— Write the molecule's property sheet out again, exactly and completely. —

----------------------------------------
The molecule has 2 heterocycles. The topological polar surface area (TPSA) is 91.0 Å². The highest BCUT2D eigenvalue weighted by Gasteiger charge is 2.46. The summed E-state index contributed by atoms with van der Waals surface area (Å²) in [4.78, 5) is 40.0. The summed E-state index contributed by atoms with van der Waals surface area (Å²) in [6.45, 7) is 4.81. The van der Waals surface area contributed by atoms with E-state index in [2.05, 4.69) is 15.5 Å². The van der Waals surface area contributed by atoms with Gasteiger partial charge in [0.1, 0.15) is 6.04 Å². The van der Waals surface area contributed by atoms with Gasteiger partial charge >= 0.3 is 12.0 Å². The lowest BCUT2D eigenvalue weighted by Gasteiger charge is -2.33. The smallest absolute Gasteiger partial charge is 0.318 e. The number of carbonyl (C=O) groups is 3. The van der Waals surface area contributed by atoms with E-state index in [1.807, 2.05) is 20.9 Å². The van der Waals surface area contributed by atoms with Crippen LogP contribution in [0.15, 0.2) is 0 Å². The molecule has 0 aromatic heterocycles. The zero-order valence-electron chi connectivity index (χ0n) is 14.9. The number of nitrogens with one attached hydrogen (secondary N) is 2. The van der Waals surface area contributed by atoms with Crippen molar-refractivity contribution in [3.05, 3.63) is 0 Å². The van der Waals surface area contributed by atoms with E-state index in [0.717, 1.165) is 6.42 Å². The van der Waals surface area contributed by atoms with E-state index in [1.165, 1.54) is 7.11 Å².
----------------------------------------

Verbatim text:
The molecule has 2 heterocycles. The topological polar surface area (TPSA) is 91.0 Å². The highest BCUT2D eigenvalue weighted by Gasteiger charge is 2.46. The summed E-state index contributed by atoms with van der Waals surface area (Å²) in [4.78, 5) is 40.0. The summed E-state index contributed by atoms with van der Waals surface area (Å²) in [6.45, 7) is 4.81. The van der Waals surface area contributed by atoms with E-state index in [2.05, 4.69) is 15.5 Å². The van der Waals surface area contributed by atoms with Gasteiger partial charge in [0.1, 0.15) is 6.04 Å². The van der Waals surface area contributed by atoms with Gasteiger partial charge >= 0.3 is 12.0 Å². The lowest BCUT2D eigenvalue weighted by Gasteiger charge is -2.33. The smallest absolute Gasteiger partial charge is 0.318 e. The number of carbonyl (C=O) groups is 3. The van der Waals surface area contributed by atoms with E-state index in [1.807, 2.05) is 20.9 Å². The van der Waals surface area contributed by atoms with Crippen LogP contribution in [0.15, 0.2) is 0 Å². The molecule has 0 aromatic heterocycles. The zero-order valence-electron chi connectivity index (χ0n) is 14.9. The number of nitrogens with one attached hydrogen (secondary N) is 2. The van der Waals surface area contributed by atoms with Crippen molar-refractivity contribution in [3.05, 3.63) is 0 Å². The van der Waals surface area contributed by atoms with E-state index in [0.717, 1.165) is 6.42 Å². The van der Waals surface area contributed by atoms with E-state index in [1.165, 1.54) is 7.11 Å².